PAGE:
The Latest: No.2 GOP senator sees health care vote in weeks

FILE - In this July 11, 2017 file photo, Senate Armed Services Committee Chairman Sen. John McCain, R-Ariz. listens on Capitol Hill in Washington, dur

WASHINGTON (AP) — The Latest on the health care bill in the Senate (all times local):

12:10 p.m.

The No. 2 Republican in the Senate says he fully expects a vote on the GOP health bill once Sen. John McCain is able to return to Washington following surgery.

Sen. John Cornyn tells NBC's "Meet the Press" that there should be a vote once there is a "full contingent of senators" available.

Senate Majority Leader Mitch McConnell announced late Saturday he was delaying the vote on the bill to repeal and replace the Obama-era health care law, which had been planned for this coming week. McConnell's announcement came after McCain's office disclosed that he had undergone surgery, and doctors had advised him to stay in Arizona this week.

Before McCain's absence, the legislation was already opposed by two GOP senators in a chamber where they hold a 52-48 majority.

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11:50 a.m.

The White House is wishing Sen. John McCain of Arizona a "speedy recovery" from surgery to remove a blood clot from above his left eye.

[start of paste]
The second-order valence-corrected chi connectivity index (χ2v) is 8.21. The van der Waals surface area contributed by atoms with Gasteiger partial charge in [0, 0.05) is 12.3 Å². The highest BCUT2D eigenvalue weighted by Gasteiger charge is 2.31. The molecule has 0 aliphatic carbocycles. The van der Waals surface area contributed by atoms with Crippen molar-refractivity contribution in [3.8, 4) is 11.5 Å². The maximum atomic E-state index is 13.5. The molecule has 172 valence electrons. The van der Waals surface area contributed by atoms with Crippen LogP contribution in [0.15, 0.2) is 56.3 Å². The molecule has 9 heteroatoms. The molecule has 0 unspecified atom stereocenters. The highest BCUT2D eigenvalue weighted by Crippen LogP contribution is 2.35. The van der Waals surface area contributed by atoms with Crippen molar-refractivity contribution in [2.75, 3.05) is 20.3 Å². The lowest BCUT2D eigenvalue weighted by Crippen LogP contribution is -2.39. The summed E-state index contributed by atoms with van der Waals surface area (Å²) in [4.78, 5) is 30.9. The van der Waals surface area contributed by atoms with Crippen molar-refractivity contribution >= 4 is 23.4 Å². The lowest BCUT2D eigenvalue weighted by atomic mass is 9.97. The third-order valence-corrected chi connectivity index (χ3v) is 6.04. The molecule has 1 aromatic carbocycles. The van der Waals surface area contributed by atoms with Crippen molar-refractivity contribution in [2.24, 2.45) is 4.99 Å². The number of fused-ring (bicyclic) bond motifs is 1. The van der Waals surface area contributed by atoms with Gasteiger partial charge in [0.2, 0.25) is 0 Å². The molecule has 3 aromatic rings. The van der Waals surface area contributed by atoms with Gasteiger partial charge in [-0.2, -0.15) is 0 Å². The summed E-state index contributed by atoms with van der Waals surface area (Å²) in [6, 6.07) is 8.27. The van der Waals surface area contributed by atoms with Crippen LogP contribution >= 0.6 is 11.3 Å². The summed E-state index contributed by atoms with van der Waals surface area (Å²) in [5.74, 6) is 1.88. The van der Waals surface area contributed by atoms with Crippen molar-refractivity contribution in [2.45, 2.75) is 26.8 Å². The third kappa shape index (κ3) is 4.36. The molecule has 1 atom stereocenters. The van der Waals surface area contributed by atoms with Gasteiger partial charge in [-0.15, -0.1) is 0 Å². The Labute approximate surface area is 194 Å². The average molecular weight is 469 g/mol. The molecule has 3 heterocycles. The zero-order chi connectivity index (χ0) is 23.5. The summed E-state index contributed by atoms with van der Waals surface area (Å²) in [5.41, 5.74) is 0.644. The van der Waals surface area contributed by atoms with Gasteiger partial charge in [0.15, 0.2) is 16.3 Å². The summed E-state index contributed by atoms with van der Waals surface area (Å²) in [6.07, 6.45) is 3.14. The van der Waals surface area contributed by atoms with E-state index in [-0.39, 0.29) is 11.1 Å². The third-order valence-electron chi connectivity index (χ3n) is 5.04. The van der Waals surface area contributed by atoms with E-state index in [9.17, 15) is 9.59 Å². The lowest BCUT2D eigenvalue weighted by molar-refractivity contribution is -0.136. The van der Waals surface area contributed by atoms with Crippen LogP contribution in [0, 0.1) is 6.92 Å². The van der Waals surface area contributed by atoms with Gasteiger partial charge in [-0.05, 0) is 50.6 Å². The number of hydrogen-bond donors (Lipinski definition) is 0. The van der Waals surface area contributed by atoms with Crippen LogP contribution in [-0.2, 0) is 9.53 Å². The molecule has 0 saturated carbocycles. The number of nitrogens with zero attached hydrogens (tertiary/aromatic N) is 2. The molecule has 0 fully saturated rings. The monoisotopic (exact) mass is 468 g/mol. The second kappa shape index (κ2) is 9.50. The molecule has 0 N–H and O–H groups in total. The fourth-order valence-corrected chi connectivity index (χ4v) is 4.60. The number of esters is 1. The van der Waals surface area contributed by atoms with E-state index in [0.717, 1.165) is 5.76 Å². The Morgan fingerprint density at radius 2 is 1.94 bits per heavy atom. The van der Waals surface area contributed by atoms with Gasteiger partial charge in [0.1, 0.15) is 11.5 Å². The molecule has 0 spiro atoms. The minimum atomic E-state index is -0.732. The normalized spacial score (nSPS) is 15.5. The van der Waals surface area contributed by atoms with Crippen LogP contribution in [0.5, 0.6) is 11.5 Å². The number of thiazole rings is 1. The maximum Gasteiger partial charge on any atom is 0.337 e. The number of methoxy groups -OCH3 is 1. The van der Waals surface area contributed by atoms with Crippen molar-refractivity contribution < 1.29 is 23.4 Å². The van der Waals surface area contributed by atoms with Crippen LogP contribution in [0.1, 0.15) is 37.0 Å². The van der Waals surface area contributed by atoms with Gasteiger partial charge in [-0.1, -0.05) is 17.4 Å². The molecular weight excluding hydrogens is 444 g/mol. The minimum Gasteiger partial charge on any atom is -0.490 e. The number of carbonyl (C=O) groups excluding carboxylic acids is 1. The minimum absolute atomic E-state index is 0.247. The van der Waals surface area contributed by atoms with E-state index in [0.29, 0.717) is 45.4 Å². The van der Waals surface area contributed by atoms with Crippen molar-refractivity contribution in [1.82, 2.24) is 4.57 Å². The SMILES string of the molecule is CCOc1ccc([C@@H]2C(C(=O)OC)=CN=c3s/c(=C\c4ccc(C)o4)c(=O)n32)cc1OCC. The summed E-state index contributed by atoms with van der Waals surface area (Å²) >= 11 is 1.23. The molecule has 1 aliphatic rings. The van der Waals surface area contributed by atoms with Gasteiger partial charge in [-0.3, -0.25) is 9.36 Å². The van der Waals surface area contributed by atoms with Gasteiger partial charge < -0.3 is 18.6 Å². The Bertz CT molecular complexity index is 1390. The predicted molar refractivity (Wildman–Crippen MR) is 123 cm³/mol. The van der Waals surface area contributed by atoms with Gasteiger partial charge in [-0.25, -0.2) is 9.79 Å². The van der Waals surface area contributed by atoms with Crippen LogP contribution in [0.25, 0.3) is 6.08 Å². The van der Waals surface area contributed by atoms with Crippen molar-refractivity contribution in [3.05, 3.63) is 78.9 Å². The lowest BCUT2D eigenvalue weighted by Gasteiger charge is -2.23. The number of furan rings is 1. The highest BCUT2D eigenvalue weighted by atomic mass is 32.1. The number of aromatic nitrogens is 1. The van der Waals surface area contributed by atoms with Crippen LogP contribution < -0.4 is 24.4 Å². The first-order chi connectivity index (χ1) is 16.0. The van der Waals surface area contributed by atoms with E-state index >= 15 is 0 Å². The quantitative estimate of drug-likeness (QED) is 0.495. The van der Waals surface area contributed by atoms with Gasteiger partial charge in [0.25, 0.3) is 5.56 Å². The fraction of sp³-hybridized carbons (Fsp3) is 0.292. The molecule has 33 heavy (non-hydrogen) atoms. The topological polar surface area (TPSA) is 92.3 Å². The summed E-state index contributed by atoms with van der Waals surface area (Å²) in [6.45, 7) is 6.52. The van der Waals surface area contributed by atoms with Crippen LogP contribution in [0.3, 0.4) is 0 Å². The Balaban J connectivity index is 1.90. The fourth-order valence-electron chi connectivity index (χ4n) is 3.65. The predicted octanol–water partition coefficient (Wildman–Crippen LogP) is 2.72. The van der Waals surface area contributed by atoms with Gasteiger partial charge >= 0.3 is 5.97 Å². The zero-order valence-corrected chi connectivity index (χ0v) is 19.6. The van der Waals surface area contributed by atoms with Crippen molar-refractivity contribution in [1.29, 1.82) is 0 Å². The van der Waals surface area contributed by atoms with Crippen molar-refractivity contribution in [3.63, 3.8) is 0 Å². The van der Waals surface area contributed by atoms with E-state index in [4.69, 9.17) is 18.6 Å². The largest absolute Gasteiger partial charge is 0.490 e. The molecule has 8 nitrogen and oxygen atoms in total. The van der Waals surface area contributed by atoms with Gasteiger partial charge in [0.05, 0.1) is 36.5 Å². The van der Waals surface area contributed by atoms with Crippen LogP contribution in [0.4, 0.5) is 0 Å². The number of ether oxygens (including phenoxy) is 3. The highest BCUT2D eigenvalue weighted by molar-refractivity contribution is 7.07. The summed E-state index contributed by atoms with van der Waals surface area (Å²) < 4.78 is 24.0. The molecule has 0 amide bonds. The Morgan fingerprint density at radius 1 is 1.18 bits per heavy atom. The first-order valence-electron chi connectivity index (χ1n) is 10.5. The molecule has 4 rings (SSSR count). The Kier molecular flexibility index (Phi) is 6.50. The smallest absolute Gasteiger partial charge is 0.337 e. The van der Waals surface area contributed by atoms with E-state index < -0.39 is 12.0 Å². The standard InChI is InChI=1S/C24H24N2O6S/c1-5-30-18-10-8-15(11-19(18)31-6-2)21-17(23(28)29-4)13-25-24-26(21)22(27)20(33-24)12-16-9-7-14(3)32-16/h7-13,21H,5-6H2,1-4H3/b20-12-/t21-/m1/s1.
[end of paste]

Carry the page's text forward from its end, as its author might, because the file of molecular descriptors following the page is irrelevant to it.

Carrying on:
When asked at a Sunday news briefing about Senate Majority Leader Mitch McConnell's decision to delay the health care, White House director of media affairs Helen Aguirre Ferre (ah-GEE'-ray feh-RAY') replied: "We wish Sen. McCain a speedy recovery."

McConnell made the decision to delay consideration of the bill due to McCain's absence. Aguirre Ferre did not comment on the delay, however, and declined to say whether the president was making calls to rally support for the measure.

She said Trump had "been monitoring what's going on with health care," but could not "speak to any private conversions" Trump "may or may not have had."

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2:14 a.m.

Majority Leader Mitch McConnell is postponing consideration of health care legislation in the Senate. Sen. John McCain's announced absence following surgery leaves Republicans short of votes on their marquee legislation.

McConnell's announcement on Saturday amounted to another setback for GOP efforts, promoted by President Donald Trump, to repeal and replace "Obamacare" after years of promises. McConnell issued his statement not long after McCain's office disclosed that he had undergone surgery to remove a blood clot from above his left eye. McCain's doctors advised the senator to stay in Arizona next week to recover.

McCain's absence meant it would become impossible for the majority leader to round up the votes needed to move forward with the bill next week as planned.